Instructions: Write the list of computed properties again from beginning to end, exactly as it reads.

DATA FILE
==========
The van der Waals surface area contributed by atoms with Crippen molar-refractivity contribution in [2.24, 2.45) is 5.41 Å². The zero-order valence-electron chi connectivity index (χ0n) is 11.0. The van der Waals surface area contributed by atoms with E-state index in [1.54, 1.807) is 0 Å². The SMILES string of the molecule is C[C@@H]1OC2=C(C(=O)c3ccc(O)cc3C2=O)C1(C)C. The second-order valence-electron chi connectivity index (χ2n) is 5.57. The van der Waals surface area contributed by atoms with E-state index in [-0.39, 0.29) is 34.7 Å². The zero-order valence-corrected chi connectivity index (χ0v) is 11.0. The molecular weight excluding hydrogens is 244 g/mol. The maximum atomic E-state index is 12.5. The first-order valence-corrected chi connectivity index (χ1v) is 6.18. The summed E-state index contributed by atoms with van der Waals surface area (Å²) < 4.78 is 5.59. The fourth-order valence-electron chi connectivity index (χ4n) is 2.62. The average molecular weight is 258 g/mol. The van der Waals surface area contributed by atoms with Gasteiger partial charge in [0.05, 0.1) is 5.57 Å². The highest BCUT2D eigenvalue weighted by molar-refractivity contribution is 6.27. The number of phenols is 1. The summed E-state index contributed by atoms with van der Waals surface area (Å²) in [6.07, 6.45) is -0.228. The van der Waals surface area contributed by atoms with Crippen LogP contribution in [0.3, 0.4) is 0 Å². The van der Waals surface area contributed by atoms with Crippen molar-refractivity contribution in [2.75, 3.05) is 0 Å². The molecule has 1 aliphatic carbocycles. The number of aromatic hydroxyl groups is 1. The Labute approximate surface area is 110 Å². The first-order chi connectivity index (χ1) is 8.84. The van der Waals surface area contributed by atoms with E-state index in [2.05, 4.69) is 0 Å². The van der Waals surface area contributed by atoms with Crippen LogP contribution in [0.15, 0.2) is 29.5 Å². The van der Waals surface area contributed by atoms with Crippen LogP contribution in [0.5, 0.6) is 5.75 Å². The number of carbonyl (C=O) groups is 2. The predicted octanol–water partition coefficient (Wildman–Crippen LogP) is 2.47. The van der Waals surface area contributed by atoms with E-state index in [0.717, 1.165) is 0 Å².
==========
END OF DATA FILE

The van der Waals surface area contributed by atoms with Crippen molar-refractivity contribution in [2.24, 2.45) is 5.41 Å². The zero-order valence-electron chi connectivity index (χ0n) is 11.0. The van der Waals surface area contributed by atoms with E-state index in [1.54, 1.807) is 0 Å². The SMILES string of the molecule is C[C@@H]1OC2=C(C(=O)c3ccc(O)cc3C2=O)C1(C)C. The second-order valence-electron chi connectivity index (χ2n) is 5.57. The van der Waals surface area contributed by atoms with E-state index in [-0.39, 0.29) is 34.7 Å². The zero-order valence-corrected chi connectivity index (χ0v) is 11.0. The molecular weight excluding hydrogens is 244 g/mol. The maximum atomic E-state index is 12.5. The first-order valence-corrected chi connectivity index (χ1v) is 6.18. The summed E-state index contributed by atoms with van der Waals surface area (Å²) < 4.78 is 5.59. The fourth-order valence-electron chi connectivity index (χ4n) is 2.62. The average molecular weight is 258 g/mol. The van der Waals surface area contributed by atoms with Gasteiger partial charge in [0.05, 0.1) is 5.57 Å². The highest BCUT2D eigenvalue weighted by molar-refractivity contribution is 6.27. The number of phenols is 1. The summed E-state index contributed by atoms with van der Waals surface area (Å²) in [6.07, 6.45) is -0.228. The van der Waals surface area contributed by atoms with Crippen LogP contribution in [0.3, 0.4) is 0 Å². The van der Waals surface area contributed by atoms with Crippen molar-refractivity contribution in [2.75, 3.05) is 0 Å². The molecule has 1 aliphatic carbocycles. The number of aromatic hydroxyl groups is 1. The Labute approximate surface area is 110 Å². The first-order chi connectivity index (χ1) is 8.84. The van der Waals surface area contributed by atoms with E-state index in [2.05, 4.69) is 0 Å². The van der Waals surface area contributed by atoms with Crippen LogP contribution in [0.15, 0.2) is 29.5 Å². The van der Waals surface area contributed by atoms with Crippen LogP contribution in [0.5, 0.6) is 5.75 Å². The number of carbonyl (C=O) groups is 2. The predicted octanol–water partition coefficient (Wildman–Crippen LogP) is 2.47. The van der Waals surface area contributed by atoms with E-state index in [0.717, 1.165) is 0 Å².